Community wi-fi increasing COVID-19 vaccination uptake in a remote Aboriginal homeland

  • Gawa community members

Gawa community members at the Old School where community wi-fi has been installed by NBN Co.
As soon as the wi-fi was turned on, community members started using their smartphones to access the internet.
It also enables wi-fi calling which has increased the ability to communicate with family members and friends not located at Gawa.
Telehealth consultations were done on the veranda of the Old School (photo by Marianne St Clair).

Gawa is a remote Aboriginal community on Elcho Island, 600 kilometres from Darwin by air. There are approximately 20 adults and 46 children living in the community. The children attend the Gawa Christian School which was founded by Dr Kathy (Gotha) Guthadjaka AM and her husband Mr Colin Baker in 2004 (see Our Story). Gotha and her husband had to relocate to Darwin to access essential health services, so they can only visit their community on rare occasions. However, they remain active leaders for their community and their engagement with Gawa people has been enhanced via community wi-fi.

Gotha and Colin presented at the Digital Health for the Bush (DH4B) 2020 Forum and described the impacts of poor telecommunications on their community – particularly the young people. Following the forum, NBN Co committed to providing Gawa with community wi-fi.

Simbani Research, Visionflex and Synapse Medical supported the Gawa community and NBN Co as the service was installed at the Old School building and the first telehealth consultations were delivered. nbnTM Sky Muster Plus satellite service with managed wi-fi was installed and provided the community with a level of control over content filtering and time-of-day access. Initially, the community requested wi-fi be available from 3 to 6 pm. However, a few weeks later, the community requested availability be extended (2 to 7 pm) to expand access to services, without making the wi-fi available for children during school time.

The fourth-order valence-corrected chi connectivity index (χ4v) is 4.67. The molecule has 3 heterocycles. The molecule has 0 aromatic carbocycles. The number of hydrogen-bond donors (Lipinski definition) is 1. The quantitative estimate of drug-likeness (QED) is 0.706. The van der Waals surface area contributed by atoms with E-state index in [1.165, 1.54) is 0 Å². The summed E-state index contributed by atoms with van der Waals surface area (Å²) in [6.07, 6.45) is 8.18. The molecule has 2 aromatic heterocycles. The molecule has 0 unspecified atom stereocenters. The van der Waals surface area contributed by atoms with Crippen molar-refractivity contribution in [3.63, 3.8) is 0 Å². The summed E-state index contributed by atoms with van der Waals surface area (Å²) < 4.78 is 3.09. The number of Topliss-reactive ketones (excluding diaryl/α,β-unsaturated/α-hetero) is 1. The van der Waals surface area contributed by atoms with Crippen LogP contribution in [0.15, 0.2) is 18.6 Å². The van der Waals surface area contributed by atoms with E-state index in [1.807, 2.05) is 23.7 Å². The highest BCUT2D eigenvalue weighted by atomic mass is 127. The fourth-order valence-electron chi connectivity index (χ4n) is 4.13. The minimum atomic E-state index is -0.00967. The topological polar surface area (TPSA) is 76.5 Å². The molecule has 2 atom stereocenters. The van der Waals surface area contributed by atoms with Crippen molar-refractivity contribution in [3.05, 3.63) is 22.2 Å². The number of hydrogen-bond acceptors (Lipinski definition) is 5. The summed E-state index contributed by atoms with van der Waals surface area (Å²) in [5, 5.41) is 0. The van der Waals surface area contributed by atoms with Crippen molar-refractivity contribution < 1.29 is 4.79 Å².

Equipment was deployed for Gawa’s first community-driven telehealth demonstration and consultations. Community members came to see the telehealth equipment and how it worked. The children were sent to the Old School in rotation, so all the children and teachers could see telehealth in action. Seventeen members of the community had health checks supervised by an Aboriginal Nurse Practitioner located in Far North Queensland.

It is well known there is a shortage of health professionals in the Northern Territory, and this is especially true for remote locations. The Gawa community is keen to increase access to a wider range of health and allied health services via telehealth, to supplement the services provided by the local Aboriginal Medical Service and the government.

Gotha and Colin continue to advocate on Gawa’s behalf and provided an update at the DH4B 2021 Forum:

‘Just having the wi-fi out there has made a tremendous difference in the area of health at Gawa. It was such a wonderful relief to be able to talk to people back home. The people out there – you could imagine if you are living remote… you hear all these stories. One of the first urgent calls we got was in relation to COVID-19 vaccination. You're going to have a lot of questions before you decide to go ahead and let someone jab you in the arm with something you don't know anything about. We were able to tell the people at Gawa “You know the mob at Marparu have all been vaccinated – no problems whatsoever – the whole community!” That little piece of information came through the wi-fi network. The people out there are relieved to be able to get on the telephone and talk with trusted sources outside of the community. What a difference – this has been amazing!’

Being able to communicate through the community wi-fi with their trusted community leaders has provided the people at Gawa with the opportunity to have their questions answered and gain the assurances they need to have the COVID-19 vaccination.

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